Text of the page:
Homemade Ginger Ale

I loved Ginger Ale when I was a little girl.  I got it infrequently, only when my grandparents held grown up parties where my mother and her sister would help to serve.  I think it started with me wanting the nice coloured drinks that were being served.  Those were alcoholic so not so suitable for a 4 year old and someone had the idea to give me Ginger Ale which looked like the whiskey that was served (I have a feeling that I howled until I got it).  It amused the adults that I really liked it, but I still do.
I came across some recipes for making your own Ginger Ale quite some time ago while browsing the Internet so I started to experiment with that.
There are a lot of recipes on the internet for this, but this is my recipe.  It's a result of many, many trials.  I like it very much.  It's a great thirst quencher.  My husband likens it to moonshine and says it's disgusting!  Having led an innocent life I can't say.  I never tasted homebrew.  But I'm just really  happy that I don't have to share.  If you are interested in trying it out here's the recipe:
- I have tweaked and tried and now I have a delicious drink.

Ginger, about 45 grams, finely grated (don't bother to take the skin off).
Sugar, 180 grams.
Lemon, juice of one.
Yeast, 1/4 teaspoon.

And... this is according to taste, but I love to add 1/4 teaspoon vanilla sugar and a few red pepper seed OR a small pinch of chili pepper.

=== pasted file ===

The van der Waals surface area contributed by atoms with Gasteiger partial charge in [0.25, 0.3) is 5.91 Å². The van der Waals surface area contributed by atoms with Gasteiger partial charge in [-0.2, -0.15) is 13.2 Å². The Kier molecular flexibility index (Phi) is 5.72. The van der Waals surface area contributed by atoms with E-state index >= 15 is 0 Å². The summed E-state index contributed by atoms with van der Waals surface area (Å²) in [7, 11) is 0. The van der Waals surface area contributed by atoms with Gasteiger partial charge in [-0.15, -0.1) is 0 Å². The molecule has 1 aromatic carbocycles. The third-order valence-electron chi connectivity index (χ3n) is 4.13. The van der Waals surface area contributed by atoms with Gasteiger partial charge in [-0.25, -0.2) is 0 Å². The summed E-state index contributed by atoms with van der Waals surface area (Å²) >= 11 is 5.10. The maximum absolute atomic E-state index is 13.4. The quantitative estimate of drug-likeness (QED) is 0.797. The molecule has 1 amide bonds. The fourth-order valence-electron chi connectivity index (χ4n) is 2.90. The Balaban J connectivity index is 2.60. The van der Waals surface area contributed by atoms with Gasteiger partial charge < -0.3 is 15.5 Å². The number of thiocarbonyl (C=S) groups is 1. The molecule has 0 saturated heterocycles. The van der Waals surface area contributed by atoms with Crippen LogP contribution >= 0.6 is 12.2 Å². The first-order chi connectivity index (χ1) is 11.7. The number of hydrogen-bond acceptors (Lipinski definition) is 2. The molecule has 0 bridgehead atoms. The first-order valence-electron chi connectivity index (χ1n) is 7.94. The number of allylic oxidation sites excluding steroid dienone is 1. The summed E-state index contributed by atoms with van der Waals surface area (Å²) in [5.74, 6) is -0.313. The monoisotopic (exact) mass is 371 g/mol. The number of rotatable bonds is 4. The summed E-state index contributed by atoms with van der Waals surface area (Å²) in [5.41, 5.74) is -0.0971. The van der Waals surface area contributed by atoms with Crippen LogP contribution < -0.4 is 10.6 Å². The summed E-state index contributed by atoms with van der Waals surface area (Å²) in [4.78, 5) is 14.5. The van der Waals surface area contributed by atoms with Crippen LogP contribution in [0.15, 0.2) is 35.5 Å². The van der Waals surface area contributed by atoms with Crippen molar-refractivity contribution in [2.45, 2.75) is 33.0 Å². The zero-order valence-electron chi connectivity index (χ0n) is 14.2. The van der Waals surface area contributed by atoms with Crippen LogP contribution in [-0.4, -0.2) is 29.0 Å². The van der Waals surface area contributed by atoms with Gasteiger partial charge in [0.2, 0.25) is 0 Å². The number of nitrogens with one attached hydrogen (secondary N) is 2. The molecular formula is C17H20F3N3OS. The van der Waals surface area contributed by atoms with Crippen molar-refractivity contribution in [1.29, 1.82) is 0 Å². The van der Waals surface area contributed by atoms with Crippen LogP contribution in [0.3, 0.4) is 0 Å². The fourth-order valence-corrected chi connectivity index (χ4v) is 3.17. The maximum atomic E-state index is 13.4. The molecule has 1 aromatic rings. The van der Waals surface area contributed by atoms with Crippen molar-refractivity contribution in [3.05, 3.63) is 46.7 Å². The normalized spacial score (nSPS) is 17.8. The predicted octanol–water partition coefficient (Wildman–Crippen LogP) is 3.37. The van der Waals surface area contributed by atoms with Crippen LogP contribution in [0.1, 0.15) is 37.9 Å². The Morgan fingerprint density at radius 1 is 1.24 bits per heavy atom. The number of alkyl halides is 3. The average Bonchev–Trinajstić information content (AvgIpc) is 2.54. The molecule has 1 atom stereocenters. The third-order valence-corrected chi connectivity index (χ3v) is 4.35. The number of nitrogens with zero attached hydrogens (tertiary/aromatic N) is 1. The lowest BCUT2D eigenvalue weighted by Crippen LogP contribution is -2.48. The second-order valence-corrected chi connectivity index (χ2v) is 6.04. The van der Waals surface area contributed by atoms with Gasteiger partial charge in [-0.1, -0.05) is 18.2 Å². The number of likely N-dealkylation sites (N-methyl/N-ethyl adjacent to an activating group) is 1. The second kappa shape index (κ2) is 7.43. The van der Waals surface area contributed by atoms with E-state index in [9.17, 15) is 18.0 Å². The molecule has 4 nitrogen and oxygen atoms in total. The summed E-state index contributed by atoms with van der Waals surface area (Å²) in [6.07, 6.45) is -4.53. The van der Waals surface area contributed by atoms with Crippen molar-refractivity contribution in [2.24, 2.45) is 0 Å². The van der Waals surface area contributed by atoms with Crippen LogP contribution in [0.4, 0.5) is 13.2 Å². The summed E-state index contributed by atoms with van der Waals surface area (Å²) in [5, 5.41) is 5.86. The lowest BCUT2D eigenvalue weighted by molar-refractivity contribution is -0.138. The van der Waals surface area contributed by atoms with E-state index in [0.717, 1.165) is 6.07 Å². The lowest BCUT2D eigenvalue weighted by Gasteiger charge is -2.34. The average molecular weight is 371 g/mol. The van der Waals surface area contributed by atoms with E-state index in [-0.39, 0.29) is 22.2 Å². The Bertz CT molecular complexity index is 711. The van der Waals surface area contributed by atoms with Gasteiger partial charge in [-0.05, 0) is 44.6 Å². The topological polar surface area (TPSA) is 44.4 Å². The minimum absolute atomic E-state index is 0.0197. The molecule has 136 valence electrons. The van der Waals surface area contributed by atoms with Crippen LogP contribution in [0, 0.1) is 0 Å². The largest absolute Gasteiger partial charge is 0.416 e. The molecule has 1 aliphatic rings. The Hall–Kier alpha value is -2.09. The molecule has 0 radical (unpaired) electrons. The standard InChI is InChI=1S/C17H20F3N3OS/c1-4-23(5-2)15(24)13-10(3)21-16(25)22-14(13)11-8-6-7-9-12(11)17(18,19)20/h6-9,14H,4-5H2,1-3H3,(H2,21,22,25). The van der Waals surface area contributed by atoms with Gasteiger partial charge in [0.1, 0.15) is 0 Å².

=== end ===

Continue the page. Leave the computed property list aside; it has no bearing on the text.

How to:
Take a 2 liter plastic soft drink bottle, clean it thoroughly out and fill with cold water up to the "shoulder".
Put everything except yeast in a saucepan.
Heat to boiling while stirring.
Remove from heat, put a lid on and let stand for at least an hour.
Sieve the content of the saucepan through a fine sieve or muslin cloth.
Add that to the bottle.
Add the yeast to the bottle and put the cap on and shake it.

Then wait:
Put the bottle in a dark place, perfect temperature is 10 - 15°C.
Best result in my experience is with the cooler temperature - it takes a little longer (up to 5 days) but has less yeasty taste.

Check the bottle after 48 hours, and then regularly after that. It can explode if left too long!

When the bottle is quite hard to the touch it's ready.
Put it in the fridge.
This should stop the germination and helps to settle any sediment.
When the botle is cold, open it to let out the fizz and then check it every day or it might explode in the fridge - which I imagine is very messy.

I siphon it to another bottle to get rid of the sediment, but you can just pour gently if you don't have a small hose.

It is now ready to drink and is wonderful served quite cold.

NOTE: About the explosive nature of the brew - the yeast produces carbonation and if the pressure builds up, something has to give. That something is the bottle!
An exploded plastic bottle is annoying, but broken glass is DANGEROUS!!!! 

I have never had an explosion because I can't wait to see if it's ready, but I'm told that it is a possibility. So just keep touching the bottle, you'll know when it's done.

The photo:  Next to my shed I have this space for mint, perfect because it can't spread.  I have to cut it mercilessly to enable the white violas to survive. They have an adorable scent.


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